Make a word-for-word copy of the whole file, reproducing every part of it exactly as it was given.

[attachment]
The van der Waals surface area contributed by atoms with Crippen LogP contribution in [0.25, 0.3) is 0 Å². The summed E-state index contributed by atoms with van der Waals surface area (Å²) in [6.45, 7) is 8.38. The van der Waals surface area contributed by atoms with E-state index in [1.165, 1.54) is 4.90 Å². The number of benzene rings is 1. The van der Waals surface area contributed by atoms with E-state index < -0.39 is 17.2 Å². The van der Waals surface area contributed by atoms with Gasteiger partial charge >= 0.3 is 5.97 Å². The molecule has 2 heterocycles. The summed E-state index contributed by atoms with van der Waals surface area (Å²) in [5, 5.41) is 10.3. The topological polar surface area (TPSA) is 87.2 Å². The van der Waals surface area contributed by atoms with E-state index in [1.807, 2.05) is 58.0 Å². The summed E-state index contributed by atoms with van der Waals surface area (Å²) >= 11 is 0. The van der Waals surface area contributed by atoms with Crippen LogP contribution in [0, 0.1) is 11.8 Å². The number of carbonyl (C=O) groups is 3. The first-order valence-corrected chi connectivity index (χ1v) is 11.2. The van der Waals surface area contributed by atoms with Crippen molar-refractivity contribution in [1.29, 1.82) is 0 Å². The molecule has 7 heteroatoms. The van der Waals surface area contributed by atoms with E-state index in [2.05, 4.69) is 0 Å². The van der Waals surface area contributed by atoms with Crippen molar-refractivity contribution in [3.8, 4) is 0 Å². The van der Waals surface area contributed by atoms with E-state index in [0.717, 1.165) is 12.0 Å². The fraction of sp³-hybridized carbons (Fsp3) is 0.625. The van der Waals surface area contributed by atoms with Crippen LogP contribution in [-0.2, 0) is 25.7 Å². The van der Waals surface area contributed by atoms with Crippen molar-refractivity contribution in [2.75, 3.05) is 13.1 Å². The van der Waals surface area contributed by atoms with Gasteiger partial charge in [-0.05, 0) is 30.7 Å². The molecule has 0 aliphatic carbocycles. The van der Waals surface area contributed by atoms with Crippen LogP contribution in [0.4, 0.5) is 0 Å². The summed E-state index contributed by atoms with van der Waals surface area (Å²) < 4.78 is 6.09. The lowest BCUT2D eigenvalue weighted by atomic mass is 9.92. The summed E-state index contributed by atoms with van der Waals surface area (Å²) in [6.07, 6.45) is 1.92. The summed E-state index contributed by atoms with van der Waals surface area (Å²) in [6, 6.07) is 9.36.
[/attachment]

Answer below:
The van der Waals surface area contributed by atoms with Crippen LogP contribution in [0.25, 0.3) is 0 Å². The summed E-state index contributed by atoms with van der Waals surface area (Å²) in [6.45, 7) is 8.38. The van der Waals surface area contributed by atoms with E-state index in [1.165, 1.54) is 4.90 Å². The number of benzene rings is 1. The van der Waals surface area contributed by atoms with E-state index < -0.39 is 17.2 Å². The van der Waals surface area contributed by atoms with Gasteiger partial charge >= 0.3 is 5.97 Å². The molecule has 2 heterocycles. The summed E-state index contributed by atoms with van der Waals surface area (Å²) in [5, 5.41) is 10.3. The topological polar surface area (TPSA) is 87.2 Å². The van der Waals surface area contributed by atoms with E-state index in [1.807, 2.05) is 58.0 Å². The summed E-state index contributed by atoms with van der Waals surface area (Å²) >= 11 is 0. The van der Waals surface area contributed by atoms with Crippen LogP contribution in [0, 0.1) is 11.8 Å². The number of carbonyl (C=O) groups is 3. The first-order valence-corrected chi connectivity index (χ1v) is 11.2. The van der Waals surface area contributed by atoms with Crippen molar-refractivity contribution in [1.29, 1.82) is 0 Å². The molecule has 7 heteroatoms. The van der Waals surface area contributed by atoms with E-state index in [2.05, 4.69) is 0 Å². The van der Waals surface area contributed by atoms with Crippen molar-refractivity contribution in [3.8, 4) is 0 Å². The van der Waals surface area contributed by atoms with E-state index in [0.717, 1.165) is 12.0 Å². The fraction of sp³-hybridized carbons (Fsp3) is 0.625. The van der Waals surface area contributed by atoms with Crippen LogP contribution in [-0.2, 0) is 25.7 Å². The van der Waals surface area contributed by atoms with Crippen molar-refractivity contribution in [2.75, 3.05) is 13.1 Å². The van der Waals surface area contributed by atoms with Gasteiger partial charge in [-0.05, 0) is 30.7 Å². The molecule has 0 aliphatic carbocycles. The van der Waals surface area contributed by atoms with Crippen LogP contribution in [0.4, 0.5) is 0 Å². The summed E-state index contributed by atoms with van der Waals surface area (Å²) < 4.78 is 6.09. The lowest BCUT2D eigenvalue weighted by atomic mass is 9.92. The summed E-state index contributed by atoms with van der Waals surface area (Å²) in [6.07, 6.45) is 1.92. The summed E-state index contributed by atoms with van der Waals surface area (Å²) in [6, 6.07) is 9.36.